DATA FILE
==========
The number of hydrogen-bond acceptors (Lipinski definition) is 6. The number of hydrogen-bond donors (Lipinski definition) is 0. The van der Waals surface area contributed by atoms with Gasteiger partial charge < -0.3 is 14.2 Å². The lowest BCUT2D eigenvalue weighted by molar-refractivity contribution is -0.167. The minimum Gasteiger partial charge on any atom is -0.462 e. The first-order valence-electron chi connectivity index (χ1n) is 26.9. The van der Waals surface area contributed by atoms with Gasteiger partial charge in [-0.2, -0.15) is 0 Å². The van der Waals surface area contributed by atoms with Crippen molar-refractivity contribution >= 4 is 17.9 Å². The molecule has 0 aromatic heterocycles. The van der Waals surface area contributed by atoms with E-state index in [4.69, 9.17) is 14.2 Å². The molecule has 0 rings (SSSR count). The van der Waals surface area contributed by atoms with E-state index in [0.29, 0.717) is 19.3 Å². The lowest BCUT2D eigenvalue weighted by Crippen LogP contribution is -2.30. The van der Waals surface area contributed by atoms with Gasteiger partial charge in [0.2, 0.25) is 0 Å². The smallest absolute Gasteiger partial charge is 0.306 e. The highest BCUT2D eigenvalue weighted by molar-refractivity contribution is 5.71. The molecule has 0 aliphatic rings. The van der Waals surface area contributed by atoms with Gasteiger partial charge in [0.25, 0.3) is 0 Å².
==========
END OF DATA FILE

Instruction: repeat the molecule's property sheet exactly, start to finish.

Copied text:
The number of hydrogen-bond acceptors (Lipinski definition) is 6. The number of hydrogen-bond donors (Lipinski definition) is 0. The van der Waals surface area contributed by atoms with Gasteiger partial charge < -0.3 is 14.2 Å². The lowest BCUT2D eigenvalue weighted by molar-refractivity contribution is -0.167. The minimum Gasteiger partial charge on any atom is -0.462 e. The first-order valence-electron chi connectivity index (χ1n) is 26.9. The van der Waals surface area contributed by atoms with Gasteiger partial charge in [-0.2, -0.15) is 0 Å². The van der Waals surface area contributed by atoms with Crippen molar-refractivity contribution >= 4 is 17.9 Å². The molecule has 0 aromatic heterocycles. The van der Waals surface area contributed by atoms with E-state index in [4.69, 9.17) is 14.2 Å². The molecule has 0 rings (SSSR count). The van der Waals surface area contributed by atoms with E-state index in [0.29, 0.717) is 19.3 Å². The lowest BCUT2D eigenvalue weighted by Crippen LogP contribution is -2.30. The van der Waals surface area contributed by atoms with Gasteiger partial charge in [0.2, 0.25) is 0 Å². The smallest absolute Gasteiger partial charge is 0.306 e. The highest BCUT2D eigenvalue weighted by molar-refractivity contribution is 5.71. The molecule has 0 aliphatic rings. The van der Waals surface area contributed by atoms with Gasteiger partial charge in [0.25, 0.3) is 0 Å².